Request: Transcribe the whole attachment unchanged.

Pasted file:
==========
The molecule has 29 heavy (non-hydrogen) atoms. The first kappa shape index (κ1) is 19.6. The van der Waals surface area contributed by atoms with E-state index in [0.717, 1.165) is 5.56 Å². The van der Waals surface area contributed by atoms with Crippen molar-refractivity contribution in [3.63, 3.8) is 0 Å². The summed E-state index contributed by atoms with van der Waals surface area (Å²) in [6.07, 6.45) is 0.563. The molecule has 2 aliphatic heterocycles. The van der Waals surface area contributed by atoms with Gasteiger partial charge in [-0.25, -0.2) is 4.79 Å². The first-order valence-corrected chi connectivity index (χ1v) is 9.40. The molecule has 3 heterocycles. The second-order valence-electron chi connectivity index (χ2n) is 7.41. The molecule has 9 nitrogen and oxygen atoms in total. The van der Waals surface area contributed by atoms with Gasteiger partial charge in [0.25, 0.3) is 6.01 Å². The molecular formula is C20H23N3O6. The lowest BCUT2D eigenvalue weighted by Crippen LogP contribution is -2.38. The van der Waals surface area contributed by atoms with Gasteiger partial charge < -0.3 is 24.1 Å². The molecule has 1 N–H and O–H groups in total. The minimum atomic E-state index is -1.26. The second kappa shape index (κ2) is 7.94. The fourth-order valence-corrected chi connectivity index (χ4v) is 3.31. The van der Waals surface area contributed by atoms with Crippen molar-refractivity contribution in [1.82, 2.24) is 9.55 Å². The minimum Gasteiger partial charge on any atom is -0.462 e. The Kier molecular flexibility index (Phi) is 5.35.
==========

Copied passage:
The molecule has 29 heavy (non-hydrogen) atoms. The first kappa shape index (κ1) is 19.6. The van der Waals surface area contributed by atoms with E-state index in [0.717, 1.165) is 5.56 Å². The van der Waals surface area contributed by atoms with Crippen molar-refractivity contribution in [3.63, 3.8) is 0 Å². The summed E-state index contributed by atoms with van der Waals surface area (Å²) in [6.07, 6.45) is 0.563. The molecule has 2 aliphatic heterocycles. The van der Waals surface area contributed by atoms with Gasteiger partial charge in [-0.25, -0.2) is 4.79 Å². The first-order valence-corrected chi connectivity index (χ1v) is 9.40. The molecule has 3 heterocycles. The second-order valence-electron chi connectivity index (χ2n) is 7.41. The molecule has 9 nitrogen and oxygen atoms in total. The van der Waals surface area contributed by atoms with Gasteiger partial charge in [0.25, 0.3) is 6.01 Å². The molecular formula is C20H23N3O6. The lowest BCUT2D eigenvalue weighted by Crippen LogP contribution is -2.38. The van der Waals surface area contributed by atoms with Gasteiger partial charge < -0.3 is 24.1 Å². The molecule has 1 N–H and O–H groups in total. The minimum atomic E-state index is -1.26. The second kappa shape index (κ2) is 7.94. The fourth-order valence-corrected chi connectivity index (χ4v) is 3.31. The van der Waals surface area contributed by atoms with Crippen molar-refractivity contribution in [1.82, 2.24) is 9.55 Å². The minimum Gasteiger partial charge on any atom is -0.462 e. The Kier molecular flexibility index (Phi) is 5.35.